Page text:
The Cold War and the Remaking of British Citizenship, 1945-89
Postgraduate: Level 7
Monday 13 January 2020
Friday 20 March 2020
29 May 2019
Requisites for this module
This module will explore how the cold war shaped the concept and practice of citizenship in Britain after 1945, allowing students to analyse how the conflict led to new understandings of the citizen's relationship with the state and the wider community.
The experience of total war transformed the relationship between citizen and state in twentieth-century Britain. The first and second world wars saw a massive expansion of state power into everyday life: men and women were mobilised to serve in the armed forces and as workers in the domestic war economy.
Alongside increases in the 'obligations' placed on citizens there was also an expansion of 'rights', from the expansion of the franchise from 1918 to the implementation of the welfare state after 1945. The cold war also had a profound impact on British citizenship. The state compelled young men to serve in the military until the early 1960s; it stigmatised members of the Communist Party of Great Britain, declaring communists to be unthinking agents of an enemy power.
Cold war citizenship was not simply a top-down affair imposed by the state, however. Ordinary people articulated their own visions of citizenship based on resistance to the cold war orthodoxy, whether as Marxists or peace activists.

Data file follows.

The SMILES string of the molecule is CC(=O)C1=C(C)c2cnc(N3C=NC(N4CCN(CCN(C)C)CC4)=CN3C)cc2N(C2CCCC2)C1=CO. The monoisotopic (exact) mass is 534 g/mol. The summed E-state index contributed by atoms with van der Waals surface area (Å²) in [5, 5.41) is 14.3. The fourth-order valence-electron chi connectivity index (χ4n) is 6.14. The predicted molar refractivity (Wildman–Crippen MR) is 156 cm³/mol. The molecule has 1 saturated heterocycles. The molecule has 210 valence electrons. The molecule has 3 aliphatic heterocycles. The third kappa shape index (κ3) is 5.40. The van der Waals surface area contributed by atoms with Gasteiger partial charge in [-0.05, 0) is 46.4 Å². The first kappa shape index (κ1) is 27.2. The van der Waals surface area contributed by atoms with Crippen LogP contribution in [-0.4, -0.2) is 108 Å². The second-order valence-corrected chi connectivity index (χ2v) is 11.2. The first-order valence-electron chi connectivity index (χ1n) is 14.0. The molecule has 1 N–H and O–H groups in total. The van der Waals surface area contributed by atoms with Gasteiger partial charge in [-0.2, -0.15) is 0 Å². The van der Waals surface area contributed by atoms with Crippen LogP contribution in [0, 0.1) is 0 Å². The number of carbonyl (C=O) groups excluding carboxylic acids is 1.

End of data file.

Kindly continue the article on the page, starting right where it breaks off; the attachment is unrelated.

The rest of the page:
Students will explore the central importance of the cold war in understanding domestic British history and ways of historicising citizenship in post-1945 Britain that emphasise its cultural and social aspects.
Students will gain a good understanding of English/British politics and government between 1500-1700.
General reading list:
M. J. Braddick, State Formation in Early Modern England c.1550-1700 (2000).
Susan Brigden, New Worlds, Lost Worlds. The Rule of the Tudors 1485-1603 (2000).
Patrick Collinson (ed.), The Sixteenth Century, 1485-1603 (2001).
Steven G. Ellis with Christopher Maginn, The Making of the British Isles. The State of Britain and Ireland 1450-1660 (2007).
S. J. Gunn, Early Tudor Government 1485-1558 (1995).
John Guy, Tudor England (1988).
Mark Kishlansky, A Monarchy Transformed. Britain 1603-1714 (1996).
Diarmaid MacCulloch, The Later Reformation in England, 1547-1603 (1990, 2001).
Peter Marshall, Reformation England 1480-1642 (2003).
John Morrill (ed.), The Oxford Illustrated History of Tudor and Stuart England (1996).
Conrad Russell, The Crisis of Parliaments. English History 1509-1660 (1971).
1 x 2 hour seminar per week
This module does not appear to have a published bibliography.
Assessment items, weightings and deadlines
|Coursework / exam
||5,000 Word Extended Essay
Module supervisor and teaching staff
Dr Matthew Grant
Graduate Administrator, Department of History, Telephone: 01206 872190
Dr Paul Corthorn
Queen's University Belfast
Senior Lecturer in Modern British History
Available via Moodle
Of 20 hours, 20 (100%) hours available to students:
0 hours not recorded due to service coverage or fault;
0 hours not recorded due to opt-out by lecturer(s).
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